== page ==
Published July 9, 2008 | Issue: Summer 2008
“The faculty presence here, the importance of teaching here, is the glory of the institution,” said President William D. Adams at the annual faculty-trustee dinner two nights before commencement. Adams’s remarks helped mark the end of the teaching careers of retiring Colby professors who, as noted by Joseph Boulos ’68, chair of the Board of Trustees, shaped the lives and careers of thousands of students. All were granted emeritus status upon their retirement. Alphabetically:
, associate professor of music
, came to Colby in 1993, nearly 30 years after completing studies in architecture in Berlin. After later earning a doctorate in musicology from Brandeis, she brought a passion for early music of the Middle Ages. In addition to teaching and scholarship, much of it on the work of composer Dieterich Buxtehude
, her professional life included directing the Collegium Musicum ensemble
. After Colby she planned to continue research on the place of comic figures in music and culture. “Unfortunately, the connotation of the word ‘retirement’ lacks all the energy I hope to bring to this next stage of my life,” Linfield said.
, professor of English
, came to Colby in 1974 and served as chair, co-chair, and associate chair of the department for 15 uninterrupted years. She taught a broad range of courses, from composition to the Brontës, Shakespeare to modern American drama. Onion also taught American Indian literature and brought a succession of Native American artists, writers, and storytellers to Mayflower Hill. She continued in that vein at the faculty-trustee dinner, regaling the assembled with “The Bungling Host
,” a story from the Navajo oral tradition. A lifelong traveler and adventurer who has lived in a dozen countries and major cities, including a stint in the South Pacific, Onion “put the ‘Pat’ in peripatetic,” said former colleague Susan Kenney (English, emeritus).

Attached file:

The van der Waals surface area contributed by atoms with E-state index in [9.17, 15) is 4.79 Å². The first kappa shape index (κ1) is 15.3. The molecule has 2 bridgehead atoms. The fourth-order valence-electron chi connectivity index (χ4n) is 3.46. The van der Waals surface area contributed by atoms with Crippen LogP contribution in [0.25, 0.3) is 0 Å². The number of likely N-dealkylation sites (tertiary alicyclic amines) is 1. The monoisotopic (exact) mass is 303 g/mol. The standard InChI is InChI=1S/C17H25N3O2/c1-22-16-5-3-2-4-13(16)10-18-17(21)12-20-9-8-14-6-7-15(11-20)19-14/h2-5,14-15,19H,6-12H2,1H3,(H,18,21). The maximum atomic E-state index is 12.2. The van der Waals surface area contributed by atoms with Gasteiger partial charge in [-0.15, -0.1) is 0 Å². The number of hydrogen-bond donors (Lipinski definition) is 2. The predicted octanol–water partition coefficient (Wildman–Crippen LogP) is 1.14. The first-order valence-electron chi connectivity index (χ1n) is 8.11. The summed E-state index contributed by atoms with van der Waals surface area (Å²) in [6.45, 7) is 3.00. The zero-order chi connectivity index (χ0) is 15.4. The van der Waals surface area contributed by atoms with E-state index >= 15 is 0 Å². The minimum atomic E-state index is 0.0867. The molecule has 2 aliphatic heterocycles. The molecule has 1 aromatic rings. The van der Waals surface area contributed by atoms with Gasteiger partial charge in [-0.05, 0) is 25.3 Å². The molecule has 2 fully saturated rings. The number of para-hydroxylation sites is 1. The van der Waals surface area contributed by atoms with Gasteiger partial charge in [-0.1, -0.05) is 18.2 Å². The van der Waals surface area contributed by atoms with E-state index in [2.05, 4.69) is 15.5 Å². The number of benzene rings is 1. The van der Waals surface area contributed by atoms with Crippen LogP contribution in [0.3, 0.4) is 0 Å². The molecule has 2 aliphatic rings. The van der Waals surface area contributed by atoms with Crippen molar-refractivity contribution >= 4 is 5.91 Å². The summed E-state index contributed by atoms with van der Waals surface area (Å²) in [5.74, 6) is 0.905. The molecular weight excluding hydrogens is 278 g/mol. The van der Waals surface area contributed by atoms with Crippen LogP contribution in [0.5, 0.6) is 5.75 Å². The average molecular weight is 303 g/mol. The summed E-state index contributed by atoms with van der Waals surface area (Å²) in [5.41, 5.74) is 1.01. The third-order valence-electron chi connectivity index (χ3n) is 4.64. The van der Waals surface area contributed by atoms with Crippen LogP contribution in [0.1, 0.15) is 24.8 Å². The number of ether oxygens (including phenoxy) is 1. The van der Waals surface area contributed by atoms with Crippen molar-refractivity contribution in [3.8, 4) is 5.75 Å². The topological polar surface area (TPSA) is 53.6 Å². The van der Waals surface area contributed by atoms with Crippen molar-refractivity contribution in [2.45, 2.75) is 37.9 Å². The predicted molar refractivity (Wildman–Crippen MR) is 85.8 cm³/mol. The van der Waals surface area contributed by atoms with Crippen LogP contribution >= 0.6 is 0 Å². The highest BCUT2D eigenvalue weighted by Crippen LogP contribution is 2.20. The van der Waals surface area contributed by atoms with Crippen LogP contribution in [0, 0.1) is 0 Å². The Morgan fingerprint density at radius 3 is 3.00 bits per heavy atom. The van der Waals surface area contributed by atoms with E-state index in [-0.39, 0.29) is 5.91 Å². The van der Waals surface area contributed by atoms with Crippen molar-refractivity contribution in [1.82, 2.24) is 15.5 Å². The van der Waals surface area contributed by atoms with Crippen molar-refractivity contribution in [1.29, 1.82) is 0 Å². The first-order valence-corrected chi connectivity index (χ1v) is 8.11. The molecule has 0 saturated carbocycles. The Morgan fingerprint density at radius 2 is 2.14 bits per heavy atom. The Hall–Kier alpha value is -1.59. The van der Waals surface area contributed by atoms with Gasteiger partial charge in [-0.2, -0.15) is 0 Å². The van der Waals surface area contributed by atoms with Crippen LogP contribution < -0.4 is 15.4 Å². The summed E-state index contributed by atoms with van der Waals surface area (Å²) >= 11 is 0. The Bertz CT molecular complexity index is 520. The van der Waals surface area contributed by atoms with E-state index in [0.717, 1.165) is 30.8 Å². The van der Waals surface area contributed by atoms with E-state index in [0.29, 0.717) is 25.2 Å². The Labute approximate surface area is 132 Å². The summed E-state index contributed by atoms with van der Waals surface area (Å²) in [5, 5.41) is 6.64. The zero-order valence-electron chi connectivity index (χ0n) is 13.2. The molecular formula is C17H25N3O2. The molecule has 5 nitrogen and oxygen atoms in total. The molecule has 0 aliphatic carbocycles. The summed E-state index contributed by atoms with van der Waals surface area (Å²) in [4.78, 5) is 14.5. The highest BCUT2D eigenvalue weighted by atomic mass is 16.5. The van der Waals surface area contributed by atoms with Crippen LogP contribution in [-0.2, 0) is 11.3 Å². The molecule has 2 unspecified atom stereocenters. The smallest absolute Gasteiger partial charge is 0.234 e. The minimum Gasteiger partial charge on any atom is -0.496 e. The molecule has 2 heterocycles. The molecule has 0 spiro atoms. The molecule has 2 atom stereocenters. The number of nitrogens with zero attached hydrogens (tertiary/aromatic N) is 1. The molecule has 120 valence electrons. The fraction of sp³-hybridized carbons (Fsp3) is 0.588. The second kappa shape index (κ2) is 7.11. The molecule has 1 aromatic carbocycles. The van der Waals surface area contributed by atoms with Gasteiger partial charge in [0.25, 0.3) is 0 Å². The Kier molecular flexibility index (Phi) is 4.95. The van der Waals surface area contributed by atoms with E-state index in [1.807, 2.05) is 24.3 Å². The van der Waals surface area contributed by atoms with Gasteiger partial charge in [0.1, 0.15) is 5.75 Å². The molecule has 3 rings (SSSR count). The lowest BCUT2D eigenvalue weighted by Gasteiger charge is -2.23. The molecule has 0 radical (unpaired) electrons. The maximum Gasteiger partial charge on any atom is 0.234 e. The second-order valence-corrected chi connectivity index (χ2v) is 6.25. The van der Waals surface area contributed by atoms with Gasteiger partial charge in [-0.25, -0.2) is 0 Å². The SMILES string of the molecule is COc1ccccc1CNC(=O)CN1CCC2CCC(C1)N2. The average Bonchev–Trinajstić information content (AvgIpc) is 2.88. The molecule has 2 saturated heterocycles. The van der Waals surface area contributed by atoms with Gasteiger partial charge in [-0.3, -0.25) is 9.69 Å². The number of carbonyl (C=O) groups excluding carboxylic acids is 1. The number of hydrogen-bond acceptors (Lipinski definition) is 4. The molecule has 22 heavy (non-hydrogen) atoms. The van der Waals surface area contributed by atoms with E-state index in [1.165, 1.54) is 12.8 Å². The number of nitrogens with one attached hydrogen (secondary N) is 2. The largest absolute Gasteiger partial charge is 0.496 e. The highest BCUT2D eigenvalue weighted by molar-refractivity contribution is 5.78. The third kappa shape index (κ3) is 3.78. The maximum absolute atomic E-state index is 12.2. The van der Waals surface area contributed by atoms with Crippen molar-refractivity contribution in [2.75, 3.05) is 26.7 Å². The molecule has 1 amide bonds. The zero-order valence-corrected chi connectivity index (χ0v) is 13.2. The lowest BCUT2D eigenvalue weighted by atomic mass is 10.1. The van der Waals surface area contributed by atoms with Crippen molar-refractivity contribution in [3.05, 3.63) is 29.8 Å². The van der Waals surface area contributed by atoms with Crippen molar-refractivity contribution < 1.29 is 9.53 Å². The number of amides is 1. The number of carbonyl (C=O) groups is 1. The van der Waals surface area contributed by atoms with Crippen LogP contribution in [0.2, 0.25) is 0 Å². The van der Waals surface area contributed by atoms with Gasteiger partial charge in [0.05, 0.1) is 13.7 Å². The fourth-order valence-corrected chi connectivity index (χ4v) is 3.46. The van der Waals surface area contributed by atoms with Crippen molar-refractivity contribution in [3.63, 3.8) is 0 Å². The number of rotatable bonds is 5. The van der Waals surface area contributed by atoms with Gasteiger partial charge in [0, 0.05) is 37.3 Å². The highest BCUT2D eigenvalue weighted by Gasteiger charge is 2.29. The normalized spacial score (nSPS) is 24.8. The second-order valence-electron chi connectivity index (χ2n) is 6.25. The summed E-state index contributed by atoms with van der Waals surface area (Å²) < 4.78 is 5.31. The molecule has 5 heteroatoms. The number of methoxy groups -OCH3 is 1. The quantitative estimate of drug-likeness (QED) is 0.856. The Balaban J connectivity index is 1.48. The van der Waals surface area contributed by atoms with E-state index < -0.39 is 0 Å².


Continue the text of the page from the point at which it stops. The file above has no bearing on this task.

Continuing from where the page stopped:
Ursula “Ulla” Reidel-Schrewe
, associate professor of German
, joined the faculty in 1989, shortly after receiving her doctorate from Harvard
. Reidel-Schrewe taught German language and literature, concentrating on 19th- and 20th-century literature and authors Thomas Mann
and Joseph Roth
. She lauded the trend toward integrated studies and interdisciplinary courses, saying, “It is obvious that students embrace the opportunity to be taught by professors from different disciplines.” In her remarks at the faculty-trustee dinner, she moved from literature to art, reflecting on her life, growing up in Allied-occupied Germany, moving to Holland, then to America. She said her native Hamburg has a remarkable structure: a blank rectangular box-shaped sculpture by Sol LeWitt
—Black Form Dedicated to the Missing Jews
. That LeWitt work, for her, is a bookend to his installation at Colby, Seven Walls
, which Reidel-Schrewe studies as she passes it. “It has openings,” she said, “like glimmers of hope.”
, Mitchell Family Professor of Economics
, came to Colby in 1977 with a Ph.D. from University of Wisconsin, Madison
, on “Pollution Control and the Price System: A General Equilibrium Analysis.” In 1984 he published the first definitive environmental economics textbook
, which is in its eighth edition and still at the top of its field, and he built an international reputation in the area of emissions trading programs. His former student and current colleague, Professor Michael Donihue ’79
, introduced him at the faculty-trustee dinner as “arguably one of the leading environmental economists of his generation.” Despite his international stature Tietenberg remained intimately engaged with the campus community as, among many other things, a charter member of the Environmental Advisory Group
and advisor to many projects and studies related to sustainability.
, NEH/Class of 1940 Distinguished Professor of Humanities, came to Colby in 1972, became modern foreign languages department chair, and later served as associate dean of faculty and director of Colby in Dijon program
. Perhaps it was all meant to be. In high school in New Britain, Conn., Weiss was inspired by his French teacher, Monsieur Bouchard. The young student embraced everything French, and, after earning degrees at Columbia
, then teaching in England, he came to Colby. At a concert in Lorimer Chapel that first year, Weiss was shocked to see Monsieur Bouchard, AKA Claude Bouchard, Class of 1928. “Colby had entered my life before I knew Colby existed,” Weiss recalled. In addition to bringing French to Colby, Weiss brought Colby to France. For hundreds of students, he was the first mentor in a Colby career that began in Dijon. “I actually love walking down the Rue de Rivoli in Paris with two dozen Colby students in tow,” he said.
, professor of theater and dance
, traded West Coast for East when she arrived at Colby in 1988 with a fresh Ph.D. in drama from Stanford
. A skilled director, she led a variety of professional and student productions, from Pinter
. She was known for the academic rigor of her drama courses, including contemporary and women’s dramatic literature, and she directed the Colby in London program
. She also enthusiastically brought students to “theater sports improvisation,” a form of improv that is run like a sporting event, with improv teams in competition.